Köberle then cites Isaiah’s response to his beatific vision and communication he had of and from the Lord as his response was: “Woe is me, for I am ruined! Because I am a man of unclean lips, And I live among a people of unclean lips; For my eyes have seen the King, the LORD of hosts” (Isaiah 6:5). Can Isaiah’s beatific experience accurately be described as one of being drawn to and encouraged by the Lord? If not, then to use Foster’s expression, was Isaiah being “bullied” by Satan?
Assuming that God speaks Soul to soul today, what if Foster’s paradigm for determining the supernatural communication’s origin was reversed, that the negative voice is God’s and the positive is Satan’s? It happened that way in the Garden. God warned Adam and Eve that for disobedience to God, “you shall surely die” (Genesis 2:17), but Satan reassuringly told Adam and Eve, “You surely shall not die!” (Genesis 3:4). The point is that when engaging in meditative spirituality, the contemplator or mystic can never be certain who will speak, and as a consequence, the experience can become the spawning ground for myriads of flashy ideas based solely upon, he or she “heard this or that.” At the juncture of such hearing, Christians and the church will have turned aside to the hearsay of “myths” (2 Timothy 4:4).
We live in the age of the Holy Spirit and His spiritual communion and communication with the human soul. But the Spirit’s communication is not always pleasant. Of the Holy Spirit Jesus predicted, “And He, when He comes, will convict the world concerning sin, and righteousness, and judgment” (John 16:8). Even the Comforter does not always comfort. Sometimes He convicts, and conviction of soul is not pleasant to experience. It upsets. We do not like to be told we are wrong. Yet without the voice of the Spirit’s conviction, we would continue in sin, pursue unrighteousness and deny we are accountable to God for our behavior. So when for legitimate reasons the Spirit’s conviction comes over them, will Christians be so deluded by the positivity and feel good message that saturates today’s evangelical church that they will ignore the Spirit’s conviction; or worse, in a turnabout, they will assign the criticism to be the bullying voice of Satan?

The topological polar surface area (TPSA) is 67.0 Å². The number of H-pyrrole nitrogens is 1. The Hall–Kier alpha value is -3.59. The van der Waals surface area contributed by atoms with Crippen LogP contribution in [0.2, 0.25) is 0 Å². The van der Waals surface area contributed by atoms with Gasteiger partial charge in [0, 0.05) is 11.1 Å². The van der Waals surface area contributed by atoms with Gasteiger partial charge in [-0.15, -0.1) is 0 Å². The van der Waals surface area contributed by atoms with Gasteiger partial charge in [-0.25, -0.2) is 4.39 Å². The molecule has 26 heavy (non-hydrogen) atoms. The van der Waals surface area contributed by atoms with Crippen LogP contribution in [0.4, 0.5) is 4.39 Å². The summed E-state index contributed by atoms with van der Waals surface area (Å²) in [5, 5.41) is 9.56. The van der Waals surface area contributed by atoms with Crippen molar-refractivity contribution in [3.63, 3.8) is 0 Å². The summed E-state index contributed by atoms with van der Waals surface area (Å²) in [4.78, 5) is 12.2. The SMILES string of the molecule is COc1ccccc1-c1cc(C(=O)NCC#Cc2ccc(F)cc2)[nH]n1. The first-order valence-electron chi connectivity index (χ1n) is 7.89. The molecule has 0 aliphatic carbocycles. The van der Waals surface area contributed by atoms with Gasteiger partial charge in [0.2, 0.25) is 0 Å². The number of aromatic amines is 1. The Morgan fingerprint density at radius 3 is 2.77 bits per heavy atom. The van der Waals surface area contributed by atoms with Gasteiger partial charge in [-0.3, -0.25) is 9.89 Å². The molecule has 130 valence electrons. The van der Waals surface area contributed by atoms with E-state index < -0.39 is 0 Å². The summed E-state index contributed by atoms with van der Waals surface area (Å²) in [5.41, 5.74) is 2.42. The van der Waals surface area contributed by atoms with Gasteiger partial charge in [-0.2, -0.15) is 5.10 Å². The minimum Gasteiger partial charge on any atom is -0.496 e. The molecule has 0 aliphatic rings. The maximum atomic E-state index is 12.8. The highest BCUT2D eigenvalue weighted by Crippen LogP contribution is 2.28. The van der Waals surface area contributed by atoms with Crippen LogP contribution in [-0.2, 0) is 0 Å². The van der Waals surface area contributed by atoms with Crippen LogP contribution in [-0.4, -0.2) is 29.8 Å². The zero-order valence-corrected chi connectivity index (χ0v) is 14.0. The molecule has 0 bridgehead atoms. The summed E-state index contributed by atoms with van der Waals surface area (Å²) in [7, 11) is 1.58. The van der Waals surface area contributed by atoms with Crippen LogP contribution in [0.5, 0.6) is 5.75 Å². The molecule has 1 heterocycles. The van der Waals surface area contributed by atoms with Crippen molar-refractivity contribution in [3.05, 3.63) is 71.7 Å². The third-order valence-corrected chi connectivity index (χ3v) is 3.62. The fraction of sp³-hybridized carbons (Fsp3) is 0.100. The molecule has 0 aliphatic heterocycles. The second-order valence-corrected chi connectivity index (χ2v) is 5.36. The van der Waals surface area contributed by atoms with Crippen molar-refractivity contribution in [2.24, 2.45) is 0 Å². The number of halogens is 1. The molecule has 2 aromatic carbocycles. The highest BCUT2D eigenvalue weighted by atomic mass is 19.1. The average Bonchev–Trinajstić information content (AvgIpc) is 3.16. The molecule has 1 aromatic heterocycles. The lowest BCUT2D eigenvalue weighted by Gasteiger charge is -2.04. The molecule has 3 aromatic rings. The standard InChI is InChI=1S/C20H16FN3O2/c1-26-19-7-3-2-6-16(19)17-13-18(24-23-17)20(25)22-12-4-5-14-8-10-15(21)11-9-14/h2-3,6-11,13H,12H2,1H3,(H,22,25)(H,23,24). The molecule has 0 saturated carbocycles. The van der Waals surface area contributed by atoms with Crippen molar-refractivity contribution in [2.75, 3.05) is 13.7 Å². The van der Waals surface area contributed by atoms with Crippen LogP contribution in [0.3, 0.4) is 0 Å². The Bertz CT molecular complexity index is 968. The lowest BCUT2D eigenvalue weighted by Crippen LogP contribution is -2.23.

None of us likes criticism. Never is it pleasant, especially if deserved. Instinctively, we become defensive. Nevertheless, the Holy Spirit is not only the Comforter of believers, He is also their critic. As we might indulge the fleshly inclinations of our hearts, the Spirit brings feelings of guilt to bear down upon us. He calls us to repent of sin and return to God’s righteousness. Again, should believers rightfully assign all guilt feelings to Satan? If the message of the plethora of positivity preachers who dominate evangelicalism is to be believed, then the answer would be, “yes.” Negativity is satanic. But if the Bible’s standard of spirituality is believed, the answer is “no,” for one mark of spirituality in the Bible is a person’s sensitivity to sin (See Genesis 18:27; Job 42:5-6; Isaiah 6:5; Luke 5:8; Romans 7:14-25; etc.).
That contemplative spiritualists engage in practices that by their own admission expose them to the influence of Satan’s voice is troubling. Scripture admonishes believers, “Neither give place [i.e., an opportunity] to the devil” (Ephesians 4:27). But in his advocacy of contemplative prayer, Richard Foster admits that Satan may seize the silence as an occasion to speak. He states:
I also want to give a word of precaution. In the silent contemplation of God we are entering deeply into the spiritual realm, and there is such a thing as supernatural guidance that is not divine guidance . . . there are various orders of spiritual beings, and some of them are definitely not in cooperation with God and his way! 
How to Contemplate